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* SciFiWritersHaveNoSenseOfScale: One of the monsters is a snake like creature called a concor which is listed as weighing 1/10 of its length (in feet) in pounds, meaning a 10 foot long one would weigh 1 point. As the review says, such a snake would have to be pretty damn scrawny.

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* SciFiWritersHaveNoSenseOfScale: One of the monsters is a snake like creature called a concor which is listed as weighing 1/10 of its length (in feet) in pounds, meaning a 10 foot long one would weigh 1 point.pound. As the review says, such a snake would have to be pretty damn scrawny.

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*SciFiWritersHaveNoSenseOfScale: One of the monsters is a snake like creature called a concor which is listed as weighing 1/10 of its length (in feet) in pounds, meaning a 10 foot long one would weigh 1 point. As the review says, such a snake would have to be pretty damn scrawny.



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* AsbestosFreeCereal: The game has a character sheet at the back of the book, which the book claims is "just for fun!". Oh, those wacky game designers, making it so customers can actually use their product!


Tabletop role-playing game created by Kirby Lee Davis in the early 1980s. Only about a dozen copies were sold, and the game would've vanished into obscurity if not for a review by an April Fool's edition of ''[[Magazine/{{Dragon}} The Dragon]]''. Thing is, the reviewers ''couldn't tell'' if the game was supposed to be serious.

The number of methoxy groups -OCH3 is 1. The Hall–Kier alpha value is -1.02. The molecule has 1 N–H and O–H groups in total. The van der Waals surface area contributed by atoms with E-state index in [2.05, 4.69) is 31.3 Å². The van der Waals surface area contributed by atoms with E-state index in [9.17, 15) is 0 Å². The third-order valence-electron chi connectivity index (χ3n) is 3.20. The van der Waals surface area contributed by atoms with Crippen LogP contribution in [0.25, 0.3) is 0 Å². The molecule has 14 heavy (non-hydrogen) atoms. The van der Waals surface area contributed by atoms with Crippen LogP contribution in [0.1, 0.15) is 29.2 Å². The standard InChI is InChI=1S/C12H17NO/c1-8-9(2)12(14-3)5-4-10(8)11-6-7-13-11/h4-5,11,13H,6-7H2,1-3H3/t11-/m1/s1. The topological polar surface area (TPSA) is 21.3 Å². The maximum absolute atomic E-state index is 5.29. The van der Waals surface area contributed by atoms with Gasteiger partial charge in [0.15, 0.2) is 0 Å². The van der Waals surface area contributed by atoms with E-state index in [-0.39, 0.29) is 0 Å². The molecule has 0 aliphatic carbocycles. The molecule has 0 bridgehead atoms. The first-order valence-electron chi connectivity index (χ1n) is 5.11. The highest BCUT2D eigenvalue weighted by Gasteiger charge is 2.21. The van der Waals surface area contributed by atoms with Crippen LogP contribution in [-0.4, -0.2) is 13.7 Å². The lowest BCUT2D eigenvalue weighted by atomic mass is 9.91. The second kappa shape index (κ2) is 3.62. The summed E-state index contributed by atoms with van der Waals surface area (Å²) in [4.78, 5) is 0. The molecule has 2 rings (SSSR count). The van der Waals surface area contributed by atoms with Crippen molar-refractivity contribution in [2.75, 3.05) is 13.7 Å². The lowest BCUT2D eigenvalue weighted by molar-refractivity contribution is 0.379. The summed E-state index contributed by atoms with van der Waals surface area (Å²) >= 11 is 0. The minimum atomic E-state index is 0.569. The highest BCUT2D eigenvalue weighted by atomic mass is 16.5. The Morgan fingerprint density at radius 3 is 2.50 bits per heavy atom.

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Tabletop role-playing game created by Kirby Lee Davis in the early 1980s. Only about a dozen copies were sold, and the game would've vanished into obscurity if not for a review by an April Fool's edition of ''[[Magazine/{{Dragon}} The Dragon]]''. Thing is, the reviewers ''couldn't tell'' if the game was [[PoesLaw supposed to be serious.
serious]].


Tabletop role-playing game created by Kirby Lee Davis in the early 1980s. Only about a dozen copies were sold, and the game would've vanished into obscurity if not for a review by an April Fool's edition of ''The Dragon''. Thing is, the reviewers ''couldn't tell'' if the game was supposed to be serious.

to:

Tabletop role-playing game created by Kirby Lee Davis in the early 1980s. Only about a dozen copies were sold, and the game would've vanished into obscurity if not for a review by an April Fool's edition of ''The Dragon''.''[[Magazine/{{Dragon}} The Dragon]]''. Thing is, the reviewers ''couldn't tell'' if the game was supposed to be serious.